18 September 2006

San Diego the mediocre

If anything the last month in San Diego has been much harder than any since I moved here. This is my favourite time of year in Toronto and I can feel the pull of longing play on me. I have not only missed my friends cottage, a yearly retreat that is an excellent way to relax and reconnect with friends, I also missed the Toronto International Film Festival for the first time is six years, as well as the Canadian Opera Companies staging of Wagner’s Ring Cycle.

I was out on the beach getting ready to do some surfing with Michael the other day when he mentioned that because we hadn’t been to the beach in awhile he started to get bored of San Diego. This raises the point of San Diego and southern California in general. If it wasn’t for the weather and the beaches it wouldn’t be worth staying here at all. Remove the beaches from California and you’re living in Arizona. I think I have found that this is just not enough for me.

I know it seems like I heap a lot of scorn on San Diego for it’s lack of cultural interest but it’s true, and the saddest part of it all is that this city doesn’t seem to care. It feels as though this city is happy to have a beach and with that out of the way it has nothing to do with itself. San Diego is a town lacking a purpose and it seems very happy with this distinction. The citizenry of San Diego are more than happy to accept what little they have in the way of cultural relevance and just push forward.

In Toronto I was always hearing about architectural or cultural projects to make Toronto a world class city, San Diego seems to have no interest in this. Maybe this is better; the city has no delusions of grandeur it is content to play a clean if not boring vacation destination that feels no need to enter the pissing match that is the quest for international relevance. This is also a tragedy because it is things like this that make cities great and define them and their people.

I should be happy, I should enjoy this. I make very good money, I live in a clean and safe neighbourhood, the weather is fantastic all year round and there is hiking to be enjoyed everywhere. I suppose this is the great problem I expect more from life. I expect stimulation of some sort, or conflict, or a goal.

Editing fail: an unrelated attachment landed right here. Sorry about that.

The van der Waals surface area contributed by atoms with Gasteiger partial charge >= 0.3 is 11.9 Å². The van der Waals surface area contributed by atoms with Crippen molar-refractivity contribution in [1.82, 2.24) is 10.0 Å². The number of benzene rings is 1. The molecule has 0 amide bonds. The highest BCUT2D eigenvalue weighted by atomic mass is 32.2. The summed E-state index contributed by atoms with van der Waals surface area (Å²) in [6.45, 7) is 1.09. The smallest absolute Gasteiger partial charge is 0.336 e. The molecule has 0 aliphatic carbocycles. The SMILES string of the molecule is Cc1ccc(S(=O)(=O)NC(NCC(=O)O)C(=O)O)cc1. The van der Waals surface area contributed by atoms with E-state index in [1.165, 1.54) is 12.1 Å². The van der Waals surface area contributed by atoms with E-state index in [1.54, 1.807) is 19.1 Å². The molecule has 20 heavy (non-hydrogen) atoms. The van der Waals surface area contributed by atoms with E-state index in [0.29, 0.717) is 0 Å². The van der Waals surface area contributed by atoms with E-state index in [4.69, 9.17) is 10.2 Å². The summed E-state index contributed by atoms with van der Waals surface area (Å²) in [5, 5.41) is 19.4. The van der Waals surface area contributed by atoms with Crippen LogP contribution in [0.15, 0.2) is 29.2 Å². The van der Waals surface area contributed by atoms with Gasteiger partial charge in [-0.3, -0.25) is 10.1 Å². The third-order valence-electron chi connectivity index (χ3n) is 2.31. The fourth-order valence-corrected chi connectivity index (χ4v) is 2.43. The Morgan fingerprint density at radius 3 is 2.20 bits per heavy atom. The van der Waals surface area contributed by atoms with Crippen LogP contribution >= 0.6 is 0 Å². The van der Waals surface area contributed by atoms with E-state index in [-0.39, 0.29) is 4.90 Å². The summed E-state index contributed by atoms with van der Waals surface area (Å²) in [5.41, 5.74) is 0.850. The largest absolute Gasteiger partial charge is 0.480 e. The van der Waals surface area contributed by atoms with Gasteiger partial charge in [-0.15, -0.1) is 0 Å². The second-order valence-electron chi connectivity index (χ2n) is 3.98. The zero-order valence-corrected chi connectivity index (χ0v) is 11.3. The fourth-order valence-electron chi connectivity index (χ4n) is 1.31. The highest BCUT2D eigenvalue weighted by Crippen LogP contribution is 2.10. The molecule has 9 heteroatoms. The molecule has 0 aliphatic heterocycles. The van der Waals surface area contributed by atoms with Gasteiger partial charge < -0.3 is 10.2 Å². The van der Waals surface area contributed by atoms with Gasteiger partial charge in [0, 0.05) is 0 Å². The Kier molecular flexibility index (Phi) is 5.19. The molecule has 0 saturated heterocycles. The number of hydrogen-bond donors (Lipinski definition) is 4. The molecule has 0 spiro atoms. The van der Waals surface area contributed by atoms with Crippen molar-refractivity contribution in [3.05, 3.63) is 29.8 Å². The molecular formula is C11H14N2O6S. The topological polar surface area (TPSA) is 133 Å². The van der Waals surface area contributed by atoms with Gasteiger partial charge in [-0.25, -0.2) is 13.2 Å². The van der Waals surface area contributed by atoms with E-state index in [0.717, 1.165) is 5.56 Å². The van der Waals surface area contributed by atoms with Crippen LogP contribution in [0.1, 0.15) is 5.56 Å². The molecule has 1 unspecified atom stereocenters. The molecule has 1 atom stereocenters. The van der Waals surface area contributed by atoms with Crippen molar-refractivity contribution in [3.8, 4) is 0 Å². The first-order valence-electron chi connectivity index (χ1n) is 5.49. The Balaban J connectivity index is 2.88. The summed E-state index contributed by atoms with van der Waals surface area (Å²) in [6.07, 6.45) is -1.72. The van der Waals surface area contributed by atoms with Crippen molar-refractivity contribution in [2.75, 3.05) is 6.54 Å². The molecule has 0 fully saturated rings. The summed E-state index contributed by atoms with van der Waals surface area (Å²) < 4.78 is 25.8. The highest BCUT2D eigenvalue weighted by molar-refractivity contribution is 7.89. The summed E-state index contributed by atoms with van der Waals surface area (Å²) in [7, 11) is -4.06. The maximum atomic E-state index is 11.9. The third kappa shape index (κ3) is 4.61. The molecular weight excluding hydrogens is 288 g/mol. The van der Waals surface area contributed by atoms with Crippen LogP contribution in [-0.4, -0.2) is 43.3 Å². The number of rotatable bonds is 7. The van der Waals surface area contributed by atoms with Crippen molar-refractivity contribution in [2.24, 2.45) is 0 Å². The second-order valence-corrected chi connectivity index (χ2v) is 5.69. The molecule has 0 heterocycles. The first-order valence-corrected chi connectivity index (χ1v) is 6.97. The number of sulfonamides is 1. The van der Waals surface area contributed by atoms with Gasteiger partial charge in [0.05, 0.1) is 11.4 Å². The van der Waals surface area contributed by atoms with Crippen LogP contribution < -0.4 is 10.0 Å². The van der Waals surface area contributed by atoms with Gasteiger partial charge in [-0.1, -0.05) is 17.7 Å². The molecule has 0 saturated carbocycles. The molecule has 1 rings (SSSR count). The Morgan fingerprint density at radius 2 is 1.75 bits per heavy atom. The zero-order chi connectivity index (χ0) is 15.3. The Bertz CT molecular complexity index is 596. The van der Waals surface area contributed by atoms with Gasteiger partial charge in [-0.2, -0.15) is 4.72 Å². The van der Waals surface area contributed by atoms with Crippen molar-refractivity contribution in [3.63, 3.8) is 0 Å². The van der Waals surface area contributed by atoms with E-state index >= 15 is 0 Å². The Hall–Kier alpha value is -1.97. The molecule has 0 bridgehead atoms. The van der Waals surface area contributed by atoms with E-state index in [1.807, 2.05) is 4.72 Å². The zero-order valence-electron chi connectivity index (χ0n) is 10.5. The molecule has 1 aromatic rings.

There is also one thing I have noticed about San Diego that really bothers me. The homogeneous nature of this town extends to the actions of the citizenry, no one wants to stand out or be proud of anything they are beyond Americans. The Mexicans who make up a large chunk of the population be they legal or otherwise seem to want top hide their heritage and culture. Even the ones I have met who are second and third generation keep that fact behind them like a personal shame. It’s terrible if not a little bit sad. One of the few times I have felt at home was when Michael and I went to eat at a South Indian restaurant and we were the only white people there. There was an unabashed showing of cultural pride, women were in saris and speaking Hindi, it was fantastic. This is what a city is to me and always will be. It is also why in my mind San Diego will never be anything more than a clean and safe if not boring tourist destination.

1 Comments:

At 7:57 AM, Anonymous Anonymous said...

I'll take a mediocre San Diego any day over my now home, New York. I long for the beach and mellow people. If you're looking for people flying their cultural flags, come to New York and watch the many parades that snarl traffic and create stress. I think a look good look around will illuminate some fun cultural activities: The German Club in El Cajon or Oktoberfest in La Mesa and with TJ 15 miles away one can experience all the Mexico they can handle. I'm sure you're clued into the English stuff so check out Manila Mesa. Get out of Hillcrest and look around. HaHa
Enjoyed your take on SD Ryan

 

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